Virtual Machines with KVM under Ubuntu

What about setting up a little datacenter at home ?
That was my decision several months ago, when I started to think about building my “own cloud” at home.
For that, you need one ń•ysical server, and a good Linux distribution running a virtualization environment. I chose KVM over Ubuntu.

Installation

As I installed that some time ago, I selected Ubuntu server 10.04 distribution.
Not really a “slim” distribution, but I’m used to Ubuntu features and issues. Moreover, the .deb package mechanism is simple, and this is what I was looking for… My own cloud, but with limited efforts… :-)

Once Ubuntu server installed, with a fixed IP address (“good practice” in such cases, I think), you need to install additional packages to get KVM up and running.

Software to install

From a terminal prompt enter:
sudo apt-get install qemu-kvm libvirt-bin ubuntu-vm-builder

After installing libvirt-bin, the user used to manage virtual machines will need to be added to the libvirtd group. Doing so will grant the user access to the advanced networking options.
sudo adduser $USER libvirtd

You will also need utilities to manage the Network interface, especially the bridge notion:
sudo apt-get install bridge-utils

Setup bridge configuration for network interface

For that, you need to modify your host network interface parameters (file /etc/network/interfaces):

# This file describes the network interfaces available on your system
# and how to activate them. For more information, see interfaces(5).
# The loopback network interface
auto lo
iface lo inet loopback
# The primary network interface
#
# Commented to remove DHCP
#iface eth0 inet dhcp
#
# Added BR0 for bridging
auto eth0
iface eth0 inet manual
auto br0
iface br0 inet static
	address 192.168.0.3
	netmask 255.255.255.0
	network 192.168.0.0
	broadcast 192.168.0.255
	gateway 192.168.0.250
	bridge_ports eth0
	bridge_stp 0
	bridge_fd 0
	bridge_maxwait 0


(of course, adjust to your own parameters, such as subnet, gateway, “normal” interface – eth0 in my case – and bridge interface to create – br0 in my case)

Verify Installation

You can test if your install has been successful with the following command:

$ virsh -c qemu:///system list
 Id Name                 State
----------------------------------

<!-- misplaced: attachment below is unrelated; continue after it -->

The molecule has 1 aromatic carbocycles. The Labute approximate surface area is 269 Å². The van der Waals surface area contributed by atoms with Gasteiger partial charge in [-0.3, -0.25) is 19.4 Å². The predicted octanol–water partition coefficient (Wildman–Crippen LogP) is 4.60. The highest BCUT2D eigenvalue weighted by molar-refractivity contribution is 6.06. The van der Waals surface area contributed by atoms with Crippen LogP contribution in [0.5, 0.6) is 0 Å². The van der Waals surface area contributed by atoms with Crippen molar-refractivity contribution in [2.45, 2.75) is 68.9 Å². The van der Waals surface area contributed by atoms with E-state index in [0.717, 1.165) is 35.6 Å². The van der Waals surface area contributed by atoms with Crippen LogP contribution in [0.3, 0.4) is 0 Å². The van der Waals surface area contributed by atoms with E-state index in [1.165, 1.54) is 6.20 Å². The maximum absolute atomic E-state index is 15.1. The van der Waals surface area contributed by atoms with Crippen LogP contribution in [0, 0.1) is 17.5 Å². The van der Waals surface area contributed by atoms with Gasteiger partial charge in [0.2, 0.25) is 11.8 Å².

Additional optional software

If you want additional scripts (recommended) to support your VM management, install virt-install which is part of the python-virtinst package. To install it, from a terminal prompt enter:
sudo apt-get install python-virtinst

Note that this will install additional packages: python-libvirt virtinst

In order to get a GUI, you should install Virtual Machine Manager
The virt-manager package contains a graphical utility to manage local and remote virtual machines. To install virt-manager enter:
sudo apt-get install virt-manager

Create virtual machines

There are plenty of ways of creating virtual machines:

  • via the GUI (virt-manager)
  • via the virtual shell (virsh)
  • using special commands (virt-clone,…)
  • directly modifying XML files (hard times !!!)

At first, I must admit I used the GUI.
It is a simple interface (that you can run on your laptop, as it allows remote connection to the hosting server via SSH)
When you start it, you get a usual look & feel (especially if you are already using other Virtualization environments, such as VMWare or VirtualBox).

The only issue I faced using this GUI was the network setup.
I wanted to create VM used to deliver services within my personal network. As such, I wanted them to use a fix IP Address.
I could have setup static IPs in my DHCP server, but I wanted to do it “old fashioned-way”: setting up fix IP addresses within the guest OS.
By default, this is not possible through the GUI.

Here is the workaround:
Once a Virtual Machine is created with the GUI, and before starting it up, you will need to modify its settings to get the bridge up and running.
Edit its xml configuration file (directory /etc/libvirt/qemu) and replace the network section (starting with ) with the following:

    <interface type='bridge'>
      <mac address='52:54:00:60:94:1f'/>
      <source bridge='br0'/>
    </interface>


(of course, adjust to your VM mac address, and your bridge interface created in previous step)

Then, you can start your VM that will be granted a network interface bridged on your real physical server network interface…

A part from that, just… enjoy !

Leave a Reply

Your email address will not be published. Required fields are marked *

You may use these HTML tags and attributes: <a href="" title=""> <abbr title=""> <acronym title=""> <b> <blockquote cite=""> <cite> <code> <del datetime=""> <em> <i> <q cite=""> <s> <strike> <strong>